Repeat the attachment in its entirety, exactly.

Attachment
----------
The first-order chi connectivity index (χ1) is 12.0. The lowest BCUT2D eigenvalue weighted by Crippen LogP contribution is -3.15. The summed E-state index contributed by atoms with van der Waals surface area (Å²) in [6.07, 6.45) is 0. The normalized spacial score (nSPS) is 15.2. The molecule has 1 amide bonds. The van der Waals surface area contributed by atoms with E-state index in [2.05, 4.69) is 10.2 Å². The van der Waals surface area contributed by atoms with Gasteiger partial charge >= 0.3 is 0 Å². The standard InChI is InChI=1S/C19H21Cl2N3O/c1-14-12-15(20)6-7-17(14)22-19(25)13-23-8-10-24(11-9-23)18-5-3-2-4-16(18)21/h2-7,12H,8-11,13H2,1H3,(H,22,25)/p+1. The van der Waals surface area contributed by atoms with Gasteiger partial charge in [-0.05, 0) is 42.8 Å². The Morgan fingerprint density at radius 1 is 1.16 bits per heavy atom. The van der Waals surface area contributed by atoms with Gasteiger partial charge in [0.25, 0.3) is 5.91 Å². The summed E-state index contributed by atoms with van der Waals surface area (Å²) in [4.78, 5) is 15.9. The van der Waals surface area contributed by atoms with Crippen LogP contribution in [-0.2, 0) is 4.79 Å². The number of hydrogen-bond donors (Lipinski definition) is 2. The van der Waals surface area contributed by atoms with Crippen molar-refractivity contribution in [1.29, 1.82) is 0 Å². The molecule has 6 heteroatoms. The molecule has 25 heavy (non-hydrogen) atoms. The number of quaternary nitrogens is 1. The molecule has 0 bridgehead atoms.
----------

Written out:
The first-order chi connectivity index (χ1) is 12.0. The lowest BCUT2D eigenvalue weighted by Crippen LogP contribution is -3.15. The summed E-state index contributed by atoms with van der Waals surface area (Å²) in [6.07, 6.45) is 0. The normalized spacial score (nSPS) is 15.2. The molecule has 1 amide bonds. The van der Waals surface area contributed by atoms with E-state index in [2.05, 4.69) is 10.2 Å². The van der Waals surface area contributed by atoms with Gasteiger partial charge >= 0.3 is 0 Å². The standard InChI is InChI=1S/C19H21Cl2N3O/c1-14-12-15(20)6-7-17(14)22-19(25)13-23-8-10-24(11-9-23)18-5-3-2-4-16(18)21/h2-7,12H,8-11,13H2,1H3,(H,22,25)/p+1. The van der Waals surface area contributed by atoms with Gasteiger partial charge in [-0.05, 0) is 42.8 Å². The Morgan fingerprint density at radius 1 is 1.16 bits per heavy atom. The van der Waals surface area contributed by atoms with Gasteiger partial charge in [0.25, 0.3) is 5.91 Å². The summed E-state index contributed by atoms with van der Waals surface area (Å²) in [4.78, 5) is 15.9. The van der Waals surface area contributed by atoms with Crippen LogP contribution in [-0.2, 0) is 4.79 Å². The number of hydrogen-bond donors (Lipinski definition) is 2. The van der Waals surface area contributed by atoms with Crippen molar-refractivity contribution in [1.29, 1.82) is 0 Å². The molecule has 6 heteroatoms. The molecule has 25 heavy (non-hydrogen) atoms. The number of quaternary nitrogens is 1. The molecule has 0 bridgehead atoms.